- An all-out ban on Apple products in China could wipe out almost 30% of Apple's profits, Goldman Sachs analysts estimate.
- The report comes as the market anticipates a further escalation of the ongoing US-China trade dispute.
- Apple shares fell nearly 2% on Wednesday.
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Apple's profits would plunge by almost 30% if China enacts a total ban on the company's products, according to Goldman Sachs. The dollar amount would be a reduction in net income by over $15 billion (almost R220 billion) annually.
According to Goldman Sachs analyst Rod Hall, China represents 17% of Apple's revenues, but 29% of the company's profits due to the high-margin products sold there. Given the product mix, Goldman assumes Apple has a 45% gross margin.
Wednesday's report comes on the heels of increasing trade tension between the United States and China. Earlier this month, President Donald Trump raised tariffs on $200 billion (R2.8 trillion) of Chinese imports after negotiations failed to secure a deal. Further, Trump noted there was potential to raise tariffs on an additional $325 billion (R4.6 trillion) of goods should no deal be reached.
And this week, the president laid the foundation for a ban on the Chinese telecom company Huawei sourcing components from US firms such as Google and Qualcomm. These actions led to significant stock-market volatility, with tech stocks dropping on news of the ban and later stabilizing after it was announced the ban would be delayed.
A response is expected from the Chinese government, potentially further rattling markets.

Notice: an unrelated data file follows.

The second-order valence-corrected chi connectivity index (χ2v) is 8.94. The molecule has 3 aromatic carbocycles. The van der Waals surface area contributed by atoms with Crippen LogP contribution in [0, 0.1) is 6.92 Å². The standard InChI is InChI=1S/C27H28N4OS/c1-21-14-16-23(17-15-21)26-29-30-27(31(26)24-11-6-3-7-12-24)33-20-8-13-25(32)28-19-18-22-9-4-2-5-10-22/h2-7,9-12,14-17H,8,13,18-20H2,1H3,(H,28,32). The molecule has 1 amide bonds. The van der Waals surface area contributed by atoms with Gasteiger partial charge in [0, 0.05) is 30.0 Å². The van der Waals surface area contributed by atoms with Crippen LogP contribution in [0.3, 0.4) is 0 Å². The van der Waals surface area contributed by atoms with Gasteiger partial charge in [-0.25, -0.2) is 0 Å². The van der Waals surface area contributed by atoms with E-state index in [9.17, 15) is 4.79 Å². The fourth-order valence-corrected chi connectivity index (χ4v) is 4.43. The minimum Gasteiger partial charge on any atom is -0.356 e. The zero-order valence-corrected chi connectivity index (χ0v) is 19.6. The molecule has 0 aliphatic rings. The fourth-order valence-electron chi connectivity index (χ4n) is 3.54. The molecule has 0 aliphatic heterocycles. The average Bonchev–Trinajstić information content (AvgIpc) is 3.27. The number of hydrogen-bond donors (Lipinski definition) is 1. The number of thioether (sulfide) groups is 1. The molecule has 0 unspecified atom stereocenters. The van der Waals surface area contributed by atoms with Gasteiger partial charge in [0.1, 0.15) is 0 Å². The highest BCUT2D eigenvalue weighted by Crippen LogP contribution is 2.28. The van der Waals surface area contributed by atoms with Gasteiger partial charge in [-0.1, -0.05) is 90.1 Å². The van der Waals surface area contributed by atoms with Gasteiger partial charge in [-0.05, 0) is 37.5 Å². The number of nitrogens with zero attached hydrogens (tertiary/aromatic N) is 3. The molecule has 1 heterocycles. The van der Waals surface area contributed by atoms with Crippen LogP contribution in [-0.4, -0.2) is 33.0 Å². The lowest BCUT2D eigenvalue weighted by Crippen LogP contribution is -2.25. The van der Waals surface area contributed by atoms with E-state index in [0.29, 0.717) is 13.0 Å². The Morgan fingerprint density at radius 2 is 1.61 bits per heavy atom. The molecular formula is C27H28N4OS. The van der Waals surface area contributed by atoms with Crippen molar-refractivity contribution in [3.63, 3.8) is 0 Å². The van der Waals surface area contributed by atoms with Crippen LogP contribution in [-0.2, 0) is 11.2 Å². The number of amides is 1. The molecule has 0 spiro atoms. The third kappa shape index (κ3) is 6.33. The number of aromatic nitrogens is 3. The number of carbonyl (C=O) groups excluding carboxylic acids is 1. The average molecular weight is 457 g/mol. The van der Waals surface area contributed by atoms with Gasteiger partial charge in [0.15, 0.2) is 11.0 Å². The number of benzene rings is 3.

"Investors have been asking us about Apple's financial exposure to China given the possibility of a ban on Apple's products there in retaliation for the US license requirements for Huawei that were announced last Friday," wrote Hall in the research note.
Beyond the trade dispute, Apple is facing significant headwinds in China with demand for its phones falling alongside increased competition from cheaper smartphone makers such as Huawei and Xiaomi. In January, Apple issued its first sales warning in more than a decade, citing a sharp and unexpected drop in iPhone sales in China.
In the Goldman report, Hall also noted there were additional risks for Apple should the trade dispute escalate further. Most notable, is that most of the company's iPhone production facilities are located in China.
"Should China restrict iPhone production in any way we do not believe the company would be able to shift much iPhone volume outside of China on short notice, though actions that would push Apple production outside of China could have negative implications for the China tech ecosystem as well as for local employment," the report said.
Apple was down nearly 2% on Wednesday, but still up 16% this year.
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